Slamdance Film Review: Huntington’s Dance
Slamdance Film Festival
Director: Chris Furbee
Chris Furbee began video recording his journey back to West Virginia as he caught wind of his mom’s worsening battle with Huntington’s Disease 18 years ago. With the backdrop of his home state’s tradition of independence, the Southern laurels of self reliance dissipate as Furbee watched his grandfather battle Huntington’s as a young child, and now his mother, Rosemary Shockey. Furbee returns to his mother’s home to find her appearance severely altered and her motor skills to have been struck by the physiological effects found in her erratic limb movements and general lack of equilibrium. As the disease has altered Shockey’s mind, Furbee, a 28-year-old at this point in the documentary, struggles to provide adequate care for her while helping her maintain her sense of independence. In light of Furbee’s logistical and existential need to go back to California for a spell—and two fire scares on Shockey’s part in one day—he entrusts her to the care of a home-visiting nurse, who ultimately lands Shockey into a nursing home. Once Furbee tests to see if he is a future victim, with a 50-percent chance of having the abnormal Huntington’s gene, he pushes forward though his 30s (and breaches his 40s) to reconfigure what Huntington’s Disease means in his life—right down to his daily tedium, awareness generation and love life. Huntington’s Dance is, simultaneously, a saddening and uplifting film: Furbee’s dedication to confronting this “demonic” hereditary disease shows a wayward young man emboldening into a determined adult ready to re-harness a feeling of independence for Huntington’s victims. It’s an inspiring story, and to learn more, go to huntingtonsdance.org.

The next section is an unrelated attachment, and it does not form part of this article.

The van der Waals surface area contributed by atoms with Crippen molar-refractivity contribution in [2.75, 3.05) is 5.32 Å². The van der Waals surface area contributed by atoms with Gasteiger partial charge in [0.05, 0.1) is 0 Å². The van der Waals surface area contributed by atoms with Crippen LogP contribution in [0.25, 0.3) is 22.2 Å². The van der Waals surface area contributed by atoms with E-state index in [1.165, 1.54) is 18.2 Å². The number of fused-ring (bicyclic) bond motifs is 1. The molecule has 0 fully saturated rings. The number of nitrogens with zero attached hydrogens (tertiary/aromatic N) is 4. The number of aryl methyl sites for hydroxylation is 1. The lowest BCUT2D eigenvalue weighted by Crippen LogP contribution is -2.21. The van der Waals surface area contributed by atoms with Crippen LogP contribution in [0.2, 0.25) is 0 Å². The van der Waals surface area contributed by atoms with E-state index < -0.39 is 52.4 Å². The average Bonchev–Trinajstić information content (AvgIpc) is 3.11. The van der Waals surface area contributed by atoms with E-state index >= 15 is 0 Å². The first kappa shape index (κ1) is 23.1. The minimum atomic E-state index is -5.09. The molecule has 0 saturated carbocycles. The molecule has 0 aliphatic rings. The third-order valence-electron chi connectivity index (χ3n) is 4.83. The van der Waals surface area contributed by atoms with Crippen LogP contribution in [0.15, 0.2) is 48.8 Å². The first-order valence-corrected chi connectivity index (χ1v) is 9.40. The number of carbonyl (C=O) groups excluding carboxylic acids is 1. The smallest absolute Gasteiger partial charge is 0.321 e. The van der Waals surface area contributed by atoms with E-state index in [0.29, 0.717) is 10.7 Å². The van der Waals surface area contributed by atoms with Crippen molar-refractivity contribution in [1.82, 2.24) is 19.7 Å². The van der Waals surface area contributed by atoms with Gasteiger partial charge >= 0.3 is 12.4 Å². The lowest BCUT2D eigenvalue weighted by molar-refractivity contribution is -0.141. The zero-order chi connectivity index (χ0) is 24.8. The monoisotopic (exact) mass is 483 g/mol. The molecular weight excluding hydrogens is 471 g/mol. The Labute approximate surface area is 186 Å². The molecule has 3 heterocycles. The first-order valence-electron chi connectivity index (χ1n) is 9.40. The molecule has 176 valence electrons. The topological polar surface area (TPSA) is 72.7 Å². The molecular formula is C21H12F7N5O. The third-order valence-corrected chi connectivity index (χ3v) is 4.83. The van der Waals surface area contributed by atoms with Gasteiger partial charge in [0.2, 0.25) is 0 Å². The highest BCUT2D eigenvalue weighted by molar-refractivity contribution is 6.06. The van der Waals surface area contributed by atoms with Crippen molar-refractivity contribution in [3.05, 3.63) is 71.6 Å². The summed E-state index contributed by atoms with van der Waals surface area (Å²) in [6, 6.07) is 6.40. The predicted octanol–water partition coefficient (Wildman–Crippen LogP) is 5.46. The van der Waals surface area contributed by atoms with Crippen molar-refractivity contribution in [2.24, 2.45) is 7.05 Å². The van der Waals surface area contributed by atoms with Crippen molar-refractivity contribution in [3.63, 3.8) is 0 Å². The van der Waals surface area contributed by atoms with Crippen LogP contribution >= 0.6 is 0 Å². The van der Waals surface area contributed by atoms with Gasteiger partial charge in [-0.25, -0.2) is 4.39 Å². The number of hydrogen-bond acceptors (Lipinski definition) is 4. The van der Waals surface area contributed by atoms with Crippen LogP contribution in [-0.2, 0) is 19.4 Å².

Date: 1.22, 7:45 PM Venue: Treasure Mountain Inn, Gallery